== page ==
Second Wave and the Loss of Jobs

Kakali Das

Out of all the mayhem prevailing in the country, one of the areas to be focused upon, now, is the loss of jobs. According to the Centre for Monitoring Indian Economy (CMIE), more than 1.5 crore citizens of India, or 15.3 million Indians have lost their jobs because of the second wave of Covid-19 in the month of May, and around 97% of households’ incomes have been declined since the beginning of the pandemic last year. Adding this number with the ones in April, which was around 7 and a half million, we have approx. 22 million jobs lost in the second wave of Covid-19.

“We found out that the numbers were deteriorating regularly in the month of May; the deterioration had been witnessed every week. And, in May 23rd, we saw that the unemployment rate in rural areas had shot up to 14.7%, and urban to 17%. When we saw these numbers and its deterioration, we tried to translate the impact of these numbers in terms of jobs. We expected at least 10 million loss of jobs in the month of May. While, by the end of the previous month we were hoping things to be improved, but they didn’t, and hence we found the final numbers to be rising up to 15.3 million, ”CMIE CEO Mahesh Vyas said.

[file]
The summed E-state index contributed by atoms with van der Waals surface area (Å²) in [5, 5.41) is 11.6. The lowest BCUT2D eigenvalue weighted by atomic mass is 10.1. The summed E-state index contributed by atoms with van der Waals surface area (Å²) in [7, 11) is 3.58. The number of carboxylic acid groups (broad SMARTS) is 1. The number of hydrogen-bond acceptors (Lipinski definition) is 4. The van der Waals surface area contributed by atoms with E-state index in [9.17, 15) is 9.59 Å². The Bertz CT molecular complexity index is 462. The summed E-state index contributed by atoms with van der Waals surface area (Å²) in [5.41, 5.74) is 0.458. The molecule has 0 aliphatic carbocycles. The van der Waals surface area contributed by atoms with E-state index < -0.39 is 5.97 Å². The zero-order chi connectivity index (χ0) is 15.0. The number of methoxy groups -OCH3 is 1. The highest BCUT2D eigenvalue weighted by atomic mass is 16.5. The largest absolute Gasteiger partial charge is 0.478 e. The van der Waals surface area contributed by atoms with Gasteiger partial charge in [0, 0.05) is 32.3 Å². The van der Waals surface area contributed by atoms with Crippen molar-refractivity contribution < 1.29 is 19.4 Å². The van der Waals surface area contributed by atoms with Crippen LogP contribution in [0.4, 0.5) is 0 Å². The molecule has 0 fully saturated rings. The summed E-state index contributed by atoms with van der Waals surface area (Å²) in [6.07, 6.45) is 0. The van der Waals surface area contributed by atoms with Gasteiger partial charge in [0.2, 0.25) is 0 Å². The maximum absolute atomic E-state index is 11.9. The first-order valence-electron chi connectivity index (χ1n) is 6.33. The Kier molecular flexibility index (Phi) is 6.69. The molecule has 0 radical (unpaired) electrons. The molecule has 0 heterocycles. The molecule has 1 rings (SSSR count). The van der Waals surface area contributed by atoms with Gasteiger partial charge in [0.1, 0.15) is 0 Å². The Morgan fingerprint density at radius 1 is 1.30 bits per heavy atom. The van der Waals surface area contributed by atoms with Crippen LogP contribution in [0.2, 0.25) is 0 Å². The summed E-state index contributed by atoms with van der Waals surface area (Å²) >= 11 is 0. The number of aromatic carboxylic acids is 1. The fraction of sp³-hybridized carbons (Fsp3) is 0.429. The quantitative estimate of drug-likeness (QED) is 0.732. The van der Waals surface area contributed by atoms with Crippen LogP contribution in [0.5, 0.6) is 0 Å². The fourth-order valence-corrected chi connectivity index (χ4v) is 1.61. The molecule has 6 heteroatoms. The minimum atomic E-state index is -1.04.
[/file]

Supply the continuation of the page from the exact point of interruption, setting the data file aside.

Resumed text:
On being asked if it’s expected to get worse before it gets better, he further said, “I don’t expect it to get any worse now; I think the worst is behind us. Firstly, the numbers for the last week of May weren’t as bad as the previous week. Secondly, the 30-day moving average has also inched a bit downscale. So, it isn’t rising anymore, as it seems. One of the reasons behind it is that the Kharif crop is expected to be good this year, so people will necessarily go back to farming activities, while regaining their source of employment. The pandemic, and the fear of it, too, have started to plummet a bit. So, things are improving on the margin; they aren’t great, but isn’t getting any worse either.”

A large proportion of the jobs that have been lost in these two months is informal. When a lockdown is imposed, it clamps down on people’s mobility. As a result, when hawkers, plumbers, masons and the likes can’t stand on the curb looking for work, it basically signifies deposing scads of people out of work who are informally employed and are daily wage labourers. Out of 22.7 million jobs that are lost in April and May, 2021, 17 million are of the daily wage earners. This is, certainly, of a fairly high proportion, similar to which happened in April-May, 2020. This is a replay of the previous scenario. 5 million jobs that are lost, are by the small scale entrepreneurs, the people running small factories or companies. At the same time, there were gains witnessed in the agricultural sector with the preparations of the Kharif crop, which began in May.